Metamorphism and deformation in the El Fuerte region: their role in the tectonic evolution of NW Mexico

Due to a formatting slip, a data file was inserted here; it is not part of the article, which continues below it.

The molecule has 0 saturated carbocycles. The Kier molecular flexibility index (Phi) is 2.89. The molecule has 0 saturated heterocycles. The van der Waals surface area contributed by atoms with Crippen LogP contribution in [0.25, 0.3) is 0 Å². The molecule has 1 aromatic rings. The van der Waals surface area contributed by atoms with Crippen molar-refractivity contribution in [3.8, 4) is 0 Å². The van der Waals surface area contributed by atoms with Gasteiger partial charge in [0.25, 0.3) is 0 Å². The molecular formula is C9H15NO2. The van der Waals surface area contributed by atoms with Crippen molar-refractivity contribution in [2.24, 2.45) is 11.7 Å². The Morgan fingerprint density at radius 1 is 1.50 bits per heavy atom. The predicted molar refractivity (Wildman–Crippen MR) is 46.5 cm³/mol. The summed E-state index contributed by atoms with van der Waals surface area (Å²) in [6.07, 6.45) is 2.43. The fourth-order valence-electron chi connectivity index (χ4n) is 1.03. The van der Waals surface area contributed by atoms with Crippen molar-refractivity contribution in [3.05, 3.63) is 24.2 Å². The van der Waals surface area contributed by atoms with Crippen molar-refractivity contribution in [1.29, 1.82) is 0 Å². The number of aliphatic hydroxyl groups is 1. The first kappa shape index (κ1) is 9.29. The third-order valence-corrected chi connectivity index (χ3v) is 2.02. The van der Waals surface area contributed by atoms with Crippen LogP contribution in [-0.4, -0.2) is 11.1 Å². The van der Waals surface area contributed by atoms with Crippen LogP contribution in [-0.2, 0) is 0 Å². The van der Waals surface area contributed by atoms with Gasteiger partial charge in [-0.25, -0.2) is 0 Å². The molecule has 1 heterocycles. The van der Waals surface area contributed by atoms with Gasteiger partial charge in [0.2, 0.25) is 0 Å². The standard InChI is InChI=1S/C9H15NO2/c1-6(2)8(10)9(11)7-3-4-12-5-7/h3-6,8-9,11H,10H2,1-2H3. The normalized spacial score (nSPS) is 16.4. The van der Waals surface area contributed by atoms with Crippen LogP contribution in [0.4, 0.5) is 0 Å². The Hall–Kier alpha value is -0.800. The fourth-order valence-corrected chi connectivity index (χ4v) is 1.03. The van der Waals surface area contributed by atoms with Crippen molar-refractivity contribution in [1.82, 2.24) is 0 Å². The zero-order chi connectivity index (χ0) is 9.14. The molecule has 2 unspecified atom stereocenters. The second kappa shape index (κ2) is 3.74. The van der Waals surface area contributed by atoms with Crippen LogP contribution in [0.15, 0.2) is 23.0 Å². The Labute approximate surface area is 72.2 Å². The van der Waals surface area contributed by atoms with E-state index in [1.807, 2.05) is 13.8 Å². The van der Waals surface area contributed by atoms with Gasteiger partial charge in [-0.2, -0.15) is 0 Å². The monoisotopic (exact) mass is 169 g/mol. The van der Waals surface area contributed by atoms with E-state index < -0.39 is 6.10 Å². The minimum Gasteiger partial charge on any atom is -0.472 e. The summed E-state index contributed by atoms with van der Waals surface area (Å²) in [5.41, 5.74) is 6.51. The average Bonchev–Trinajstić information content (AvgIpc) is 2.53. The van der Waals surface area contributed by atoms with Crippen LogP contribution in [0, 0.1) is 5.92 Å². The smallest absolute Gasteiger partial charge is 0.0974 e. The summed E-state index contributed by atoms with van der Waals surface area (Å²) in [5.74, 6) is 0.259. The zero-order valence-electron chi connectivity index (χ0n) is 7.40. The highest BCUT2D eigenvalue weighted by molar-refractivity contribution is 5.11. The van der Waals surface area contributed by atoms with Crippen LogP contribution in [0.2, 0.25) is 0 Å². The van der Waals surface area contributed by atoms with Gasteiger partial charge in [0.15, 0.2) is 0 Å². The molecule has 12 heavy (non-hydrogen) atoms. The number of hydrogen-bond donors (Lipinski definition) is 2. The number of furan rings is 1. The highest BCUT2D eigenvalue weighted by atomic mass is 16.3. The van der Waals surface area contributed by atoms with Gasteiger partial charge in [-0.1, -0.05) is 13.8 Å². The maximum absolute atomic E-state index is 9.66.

The Río Fuerte Formation, cropping out in Sinaloa state of northwestern Mexico, has been ascribed to the Middle to Late Ordovician based on its fossil content. U-Pb detrital zircon study in a rock sample of this unit yielded peaks at 521 Ma, 605 Ma and 881 Ma. Relative-age probability plots in the region suggest that the Río Fuerte Formation deposited in a basin located between Laurentia and an inactive peri-Gondwanan arc. Thermobarometric and petrographic studies of the Río Fuerte Formation indicate an initial low P/T or Buchan type metamorphic event. Structural analysis indicates that this event had a ~N-S shortening direction, and may be related to the collision of peri-Gondwanan blocks during the final amalgamation of Pangaea. In the same region, a granitic clast within an andesitic meta-agglomerate of the Topaco Formation yielded a 151 ± 1 Ma age, which predates a second tectono-metamorphic event. This event is ascribed to a Late Jurassic overprint in the El Fuerte region, which may be related to collision of an ophiolite block against the North American plate and is coeval with the Nevadan Orogeny of the North American Cordillera.
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